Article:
Ever further to the right
In the Knesset election campaign, writes Tony Greenstein, the main parties are arguing about who will be more successful in getting rid of the Palestinians
In most western countries, political parties compete in general elections over issues such as taxation, nationalisation/privatisation, poverty, etc. Those in most European countries, with the exception of avowedly racist parties of the far right, are inclusive of ethnic minorities and supporters of different religions and faiths. It is unknown in Europe, with the exception of the fascists, for parties to frame their arguments in terms of maintaining the demographic majority of one section of the population.
However, in Israel - the self-styled ‘only democracy in the Middle East’ - politics are entirely different. You have Jewish parties and Arab parties. Only the Communist Party, the left coalition it heads, Hadash, and to a lesser extent the left-Zionist Meretz, have a mixed membership.
The other feature of Israeli politics is its political instability. Parties come and go at virtually every election and so it is with the forthcoming elections to the Knesset (parliament): Tzipi Livni’s Hatnuah (an offshoot of Kadima, which in 2009 was the largest party in the Knesset, latterly in alliance with the Israeli Labor Party) is set to disappear after the April 9 vote. There have been a plethora of ‘centrist’ parties (though in the Israeli context labels like ‘left’, ‘right’ and ‘centrist’ are largely meaningless), from the old General Zionists, to Shinui, to Yesh Atid - each more rightwing than its predecessor.
And now, springing up out of nowhere, we have the ‘Blue and White’ alliance of the right-centrist Yesh Atid and Resilience. The latter is a new party formed by former general Benny Gantz, together with two other former chiefs of staff, Moshe Ya’alon and Gabi Ashkenazi. Not for nothing is it known as the Generals’ Party.
As Elizabeth Tsurkov of the liberal-Zionist Forward observed, “Campaign ads seem to be competing over which candidate has killed the most Palestinians.”1 This is what Labour politicians such as Emily Thornberry and Barry Gardiner call a “beacon of democracy”2 - presumably “democracy” means competing before voters over who can slaughter the most Arabs!
Likud’s Avi Dichter - a former director of Shin Bet, Israel’s equivalent of MI5 - put out a video which ends with: “A thousand mothers of terrorists will cry and my mother won’t” (in the minds of most Israelis every Palestinian is a terrorist). As for Gantz, he distributed an ad boasting of how many Palestinian militants had been killed in Gaza in 2014. Tsurkov correctly stated that these campaign statements “demonise, ridicule and belittle Palestinians, who are presented as a people without history, pathological liars and terrorists”. This is Israel today.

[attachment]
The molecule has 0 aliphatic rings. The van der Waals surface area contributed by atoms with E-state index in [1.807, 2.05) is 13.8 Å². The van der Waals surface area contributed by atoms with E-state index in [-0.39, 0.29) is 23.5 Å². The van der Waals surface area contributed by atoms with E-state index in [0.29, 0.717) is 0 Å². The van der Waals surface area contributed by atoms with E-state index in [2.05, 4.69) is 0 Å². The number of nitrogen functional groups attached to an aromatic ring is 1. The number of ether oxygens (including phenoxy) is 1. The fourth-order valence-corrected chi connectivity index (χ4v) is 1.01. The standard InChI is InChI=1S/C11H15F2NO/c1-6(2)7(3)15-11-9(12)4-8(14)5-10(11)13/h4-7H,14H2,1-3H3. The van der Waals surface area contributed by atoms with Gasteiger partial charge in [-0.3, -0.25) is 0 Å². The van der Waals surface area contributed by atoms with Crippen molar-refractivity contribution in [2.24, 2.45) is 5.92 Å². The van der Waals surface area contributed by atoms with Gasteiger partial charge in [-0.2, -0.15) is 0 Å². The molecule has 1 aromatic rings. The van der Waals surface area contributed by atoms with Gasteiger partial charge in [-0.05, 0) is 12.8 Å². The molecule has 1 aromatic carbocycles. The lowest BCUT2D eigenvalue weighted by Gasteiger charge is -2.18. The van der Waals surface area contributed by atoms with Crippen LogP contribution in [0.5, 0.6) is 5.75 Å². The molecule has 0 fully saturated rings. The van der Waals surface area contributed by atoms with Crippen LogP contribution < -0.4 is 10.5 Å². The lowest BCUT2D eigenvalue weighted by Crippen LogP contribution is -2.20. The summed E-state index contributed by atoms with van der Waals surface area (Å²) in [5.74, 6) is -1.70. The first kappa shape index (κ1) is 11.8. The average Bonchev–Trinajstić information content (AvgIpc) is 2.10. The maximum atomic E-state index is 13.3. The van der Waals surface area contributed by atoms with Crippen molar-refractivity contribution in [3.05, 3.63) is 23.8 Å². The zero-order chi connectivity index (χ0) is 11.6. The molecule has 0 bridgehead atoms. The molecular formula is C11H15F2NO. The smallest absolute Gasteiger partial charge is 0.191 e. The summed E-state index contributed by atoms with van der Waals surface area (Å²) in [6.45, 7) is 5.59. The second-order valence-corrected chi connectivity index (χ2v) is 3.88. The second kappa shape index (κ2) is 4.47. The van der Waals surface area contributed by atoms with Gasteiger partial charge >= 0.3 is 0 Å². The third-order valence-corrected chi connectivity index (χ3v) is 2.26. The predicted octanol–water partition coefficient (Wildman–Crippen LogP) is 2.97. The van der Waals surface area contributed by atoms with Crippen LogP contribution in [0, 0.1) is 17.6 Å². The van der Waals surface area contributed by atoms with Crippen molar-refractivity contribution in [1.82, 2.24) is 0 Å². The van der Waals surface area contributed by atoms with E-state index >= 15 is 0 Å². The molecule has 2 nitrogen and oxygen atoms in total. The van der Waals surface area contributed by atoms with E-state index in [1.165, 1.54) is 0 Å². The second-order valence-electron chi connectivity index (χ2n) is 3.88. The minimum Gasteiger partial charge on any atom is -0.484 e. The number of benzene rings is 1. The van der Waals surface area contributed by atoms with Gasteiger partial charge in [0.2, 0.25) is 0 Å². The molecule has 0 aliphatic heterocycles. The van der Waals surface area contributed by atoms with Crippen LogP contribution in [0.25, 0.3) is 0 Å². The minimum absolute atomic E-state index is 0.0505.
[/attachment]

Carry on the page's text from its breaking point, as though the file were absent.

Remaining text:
A video put out by Likud’s deputy foreign minister, Tzipi Hotovely, shows her speaking in the Knesset, where she displayed a book filled with empty pages, which, she said, represented the history of the Palestinian people. An ad produced by culture minister Miri Regev, who once stated she is “happy to be a fascist”, refers to Palestinian citizens of Israel as a “Trojan horse”, and to the Joint List uniting several Arab parties as a “fifth column”. Those with a sense of history will remember that accusations of being a fifth column were a favourite in the days of McCarthyism.
During ‘Operation Protective Edge’ in 2014, Gantz boasted of sending Gaza back into “the Stone Age” (a boast that is not without foundation). But incredibly the current prime minister, Binyamin Netanyahu of Likud, who is playing the Arab card for all its worth, has accused Gantz and his party of being “leftists”.
In 2013 Yesh Atid obtained the second largest number of seats - 19 - and entered into coalition with Netanyahu. In the 2015 election it fell back to 11 seats. It had been engaged in protracted negotiations with Benny Gantz regarding an electoral coalition until Netanyahu pressurised the far-right Jewish Home party into allying with the neo-Nazi Otzma Yehudit. This resulted in the formation of the Blue and White party.3